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Thread: walls have ears

  1. #1
    maiabulela is offline Senior Member
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    Default walls have ears

    Can you please, give me more idioms that mean "Walls have ears" some famous ones?

    Thanks.

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    stanislaw.masny is offline VIP Member
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    Default Re: walls have ears

    Quote Originally Posted by maiabulela View Post
    Can you please, give me more idioms that mean "Walls have ears" some famous ones?

    Thanks.
    Hi
    I have only one of Arabic origin: 'A secret is like a dove; when it leaves my hand it takes wing'.
    S.M.
    Last edited by stanislaw.masny; 16-May-2010 at 19:52.

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    Tdol is offline Editor, UsingEnglish.com
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    Default Re: walls have ears

    'Careless talk costs lives' was used in the war as a slogan with a similar meaning and is still used sometimes.

  4. #4
    digitS''s Avatar
    digitS' is offline Newbie
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    Default Re: walls have ears

    Tdol, there is also the caption, "Loose Lips Sink Ships" from World War 2 posters.

    Are you thinking about the issue of keeping secrets, maiabulela?

    Here is a well-known quotation in the United States:
    Three may keep a secret, if two of them are dead. ~ Benjamin Franklin

    My grandmother often used a saying common to her generation: "Little pictures have big ears." It was difficult for the children to realize that she was refering to them, listening to the adult conversations.

    Steve

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    Seeker Liu is offline Newbie
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    Default Re: walls have ears

    Quote Originally Posted by stanislaw.masny View Post
    Hi
    I have only one of Arabic origin: 'A secret is like a dove; when it leaves my hand it takes wing'.
    S.M.
    I think, this saying is not the same as what maiabulela mentioned.

    "A secret is like a dove; when it leaves my hand it take wing" maybe, I think, means that to keep secret is difficult. And it also means when you tell a secret to some others, more people will know it quickly.

    "walls have ears" means, perhaps, that you must pay attention yourself's secret, not to let another to know your secret. Sometimes you will give your secret to another unconsciously.

  6. #6
    Seeker Liu is offline Newbie
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    Default Re: walls have ears

    Quote Originally Posted by Tdol View Post
    'Careless talk costs lives' was used in the war as a slogan with a similar meaning and is still used sometimes.
    Hi. Tdol.
    Does "Careless talk costs lives" mean that gossip makes no sense, or that gossip cost expensively, maybe about time, money, or other else. I don't know what exactly it stands for?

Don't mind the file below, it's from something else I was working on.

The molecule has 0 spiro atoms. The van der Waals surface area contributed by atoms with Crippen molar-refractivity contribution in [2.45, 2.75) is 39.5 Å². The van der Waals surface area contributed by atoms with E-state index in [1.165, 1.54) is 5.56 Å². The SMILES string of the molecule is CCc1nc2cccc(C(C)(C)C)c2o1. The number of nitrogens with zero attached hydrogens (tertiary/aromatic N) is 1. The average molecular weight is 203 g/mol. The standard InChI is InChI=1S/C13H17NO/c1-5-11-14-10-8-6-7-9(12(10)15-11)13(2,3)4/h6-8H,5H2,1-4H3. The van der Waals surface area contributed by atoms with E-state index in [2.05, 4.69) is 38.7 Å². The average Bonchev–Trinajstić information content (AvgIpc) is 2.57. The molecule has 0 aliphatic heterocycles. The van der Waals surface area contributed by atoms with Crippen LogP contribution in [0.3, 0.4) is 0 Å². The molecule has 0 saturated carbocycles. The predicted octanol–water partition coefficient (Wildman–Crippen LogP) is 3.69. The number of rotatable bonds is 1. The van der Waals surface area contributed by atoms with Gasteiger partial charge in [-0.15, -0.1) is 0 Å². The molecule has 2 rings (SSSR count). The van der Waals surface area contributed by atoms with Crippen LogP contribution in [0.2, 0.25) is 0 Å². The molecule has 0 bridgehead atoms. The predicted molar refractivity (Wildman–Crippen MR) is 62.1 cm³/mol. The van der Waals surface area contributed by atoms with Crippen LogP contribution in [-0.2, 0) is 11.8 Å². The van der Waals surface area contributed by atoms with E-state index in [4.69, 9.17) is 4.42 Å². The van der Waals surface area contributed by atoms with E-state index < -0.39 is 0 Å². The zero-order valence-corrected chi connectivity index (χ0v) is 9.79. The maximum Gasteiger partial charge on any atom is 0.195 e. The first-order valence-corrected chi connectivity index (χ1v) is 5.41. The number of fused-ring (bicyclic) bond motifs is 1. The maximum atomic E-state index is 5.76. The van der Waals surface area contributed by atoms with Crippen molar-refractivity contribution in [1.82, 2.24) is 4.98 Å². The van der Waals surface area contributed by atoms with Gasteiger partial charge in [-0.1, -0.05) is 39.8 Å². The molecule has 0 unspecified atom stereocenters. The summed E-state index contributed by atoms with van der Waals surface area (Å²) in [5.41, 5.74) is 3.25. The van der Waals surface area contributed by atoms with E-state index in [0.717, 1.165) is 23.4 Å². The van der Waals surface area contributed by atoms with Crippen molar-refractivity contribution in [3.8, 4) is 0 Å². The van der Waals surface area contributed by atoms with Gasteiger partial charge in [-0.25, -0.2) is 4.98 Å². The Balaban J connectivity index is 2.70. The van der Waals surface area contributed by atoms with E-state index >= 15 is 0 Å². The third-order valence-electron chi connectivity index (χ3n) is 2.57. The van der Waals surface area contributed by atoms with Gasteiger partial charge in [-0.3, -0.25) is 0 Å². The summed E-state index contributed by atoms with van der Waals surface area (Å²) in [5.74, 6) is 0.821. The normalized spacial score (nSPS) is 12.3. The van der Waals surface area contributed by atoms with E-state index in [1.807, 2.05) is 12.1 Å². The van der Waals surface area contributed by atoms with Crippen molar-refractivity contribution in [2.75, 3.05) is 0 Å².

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    Default Re: walls have ears

    I have seen an English war poster with two talking soldiers behind the wall and a big ear at this wall. The poster was subtitled "Careless talk costs lives". England and America won the Second World War thanks to their military intelligences and inducing their enemies into error.
    Some big operations (landing at Normandy for instance) would not be possible if anyone spoke about it carelessly.

  8. #8
    BobK's Avatar
    BobK is online now Harmless drudge
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    Default Re: walls have ears

    Quote Originally Posted by Seeker Liu View Post
    Hi. Tdol.
    Does "Careless talk costs lives" mean that gossip makes no sense, or that gossip cost expensively, maybe about time, money, or other else. I don't know what exactly it stands for?
    '...costs lives' means 'people may die because of it'. As Tdol said, this expression is still used as a general warning about gossip. The other phrase that has been mentioned - 'Loose lips sink ships' - isn't. It just applied during the war (especially for a country like the UK that imports a lot of food).

    b

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    SoothingDave is offline VIP Member
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    Default Re: walls have ears

    Quote Originally Posted by digitS' View Post
    Tdol, there is also the caption, "Loose Lips Sink Ships" from World War 2 posters.

    Are you thinking about the issue of keeping secrets, maiabulela?

    Here is a well-known quotation in the United States:
    Three may keep a secret, if two of them are dead. ~ Benjamin Franklin

    My grandmother often used a saying common to her generation: "Little pictures have big ears." It was difficult for the children to realize that she was refering to them, listening to the adult conversations.

    Steve
    Little "pitchers" is the phrase. Like a pitcher you'd serve lemonade in versus the one you'd serve cream for you coffee in.

    Compared to the size of the human hand, the handle stays about the same size. But viewed in relation to the size of the pitcher, it looked like the little pitcher had big ears (the hole for your finger to go through in order to grab it.)

    Little pitchers have big ears.

    Can mean anything from "don't tell secrets around children" to "watch your language or the neighborhood kinds will be cussing since you are."

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